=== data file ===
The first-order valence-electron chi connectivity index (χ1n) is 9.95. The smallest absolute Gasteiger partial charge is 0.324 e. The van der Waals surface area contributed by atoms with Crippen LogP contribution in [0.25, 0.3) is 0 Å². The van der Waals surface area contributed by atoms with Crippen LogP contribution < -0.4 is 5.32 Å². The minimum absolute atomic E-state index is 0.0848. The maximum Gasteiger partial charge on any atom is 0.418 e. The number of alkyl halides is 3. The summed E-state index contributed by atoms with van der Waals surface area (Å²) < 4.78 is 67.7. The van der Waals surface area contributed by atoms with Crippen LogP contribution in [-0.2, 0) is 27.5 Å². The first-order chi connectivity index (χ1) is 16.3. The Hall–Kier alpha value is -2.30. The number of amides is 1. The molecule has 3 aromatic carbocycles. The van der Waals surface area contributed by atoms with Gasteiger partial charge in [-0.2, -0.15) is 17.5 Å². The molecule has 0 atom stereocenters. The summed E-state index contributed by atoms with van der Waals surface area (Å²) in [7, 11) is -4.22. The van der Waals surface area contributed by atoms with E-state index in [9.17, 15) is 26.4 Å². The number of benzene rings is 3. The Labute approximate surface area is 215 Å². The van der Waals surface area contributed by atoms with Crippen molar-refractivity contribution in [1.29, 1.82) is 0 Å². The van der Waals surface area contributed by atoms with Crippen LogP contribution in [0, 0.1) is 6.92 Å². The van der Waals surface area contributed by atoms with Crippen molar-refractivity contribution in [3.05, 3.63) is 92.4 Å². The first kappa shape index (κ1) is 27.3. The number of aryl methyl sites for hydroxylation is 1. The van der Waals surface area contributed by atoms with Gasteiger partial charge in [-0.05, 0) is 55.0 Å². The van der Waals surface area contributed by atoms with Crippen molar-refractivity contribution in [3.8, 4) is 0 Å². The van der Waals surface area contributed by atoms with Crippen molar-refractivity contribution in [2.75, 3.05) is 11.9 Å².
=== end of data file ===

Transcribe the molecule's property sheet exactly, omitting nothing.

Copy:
The first-order valence-electron chi connectivity index (χ1n) is 9.95. The smallest absolute Gasteiger partial charge is 0.324 e. The van der Waals surface area contributed by atoms with Crippen LogP contribution in [0.25, 0.3) is 0 Å². The van der Waals surface area contributed by atoms with Crippen LogP contribution < -0.4 is 5.32 Å². The minimum absolute atomic E-state index is 0.0848. The maximum Gasteiger partial charge on any atom is 0.418 e. The number of alkyl halides is 3. The summed E-state index contributed by atoms with van der Waals surface area (Å²) < 4.78 is 67.7. The van der Waals surface area contributed by atoms with Crippen LogP contribution in [-0.2, 0) is 27.5 Å². The first-order chi connectivity index (χ1) is 16.3. The Hall–Kier alpha value is -2.30. The number of amides is 1. The molecule has 3 aromatic carbocycles. The van der Waals surface area contributed by atoms with Gasteiger partial charge in [-0.2, -0.15) is 17.5 Å². The molecule has 0 atom stereocenters. The summed E-state index contributed by atoms with van der Waals surface area (Å²) in [7, 11) is -4.22. The van der Waals surface area contributed by atoms with E-state index in [9.17, 15) is 26.4 Å². The number of benzene rings is 3. The Labute approximate surface area is 215 Å². The van der Waals surface area contributed by atoms with Crippen molar-refractivity contribution in [1.29, 1.82) is 0 Å². The van der Waals surface area contributed by atoms with Crippen LogP contribution in [0, 0.1) is 6.92 Å². The van der Waals surface area contributed by atoms with Crippen molar-refractivity contribution in [3.05, 3.63) is 92.4 Å². The first kappa shape index (κ1) is 27.3. The number of aryl methyl sites for hydroxylation is 1. The van der Waals surface area contributed by atoms with Gasteiger partial charge in [-0.05, 0) is 55.0 Å². The van der Waals surface area contributed by atoms with Crippen molar-refractivity contribution in [3.8, 4) is 0 Å². The van der Waals surface area contributed by atoms with Crippen molar-refractivity contribution in [2.75, 3.05) is 11.9 Å².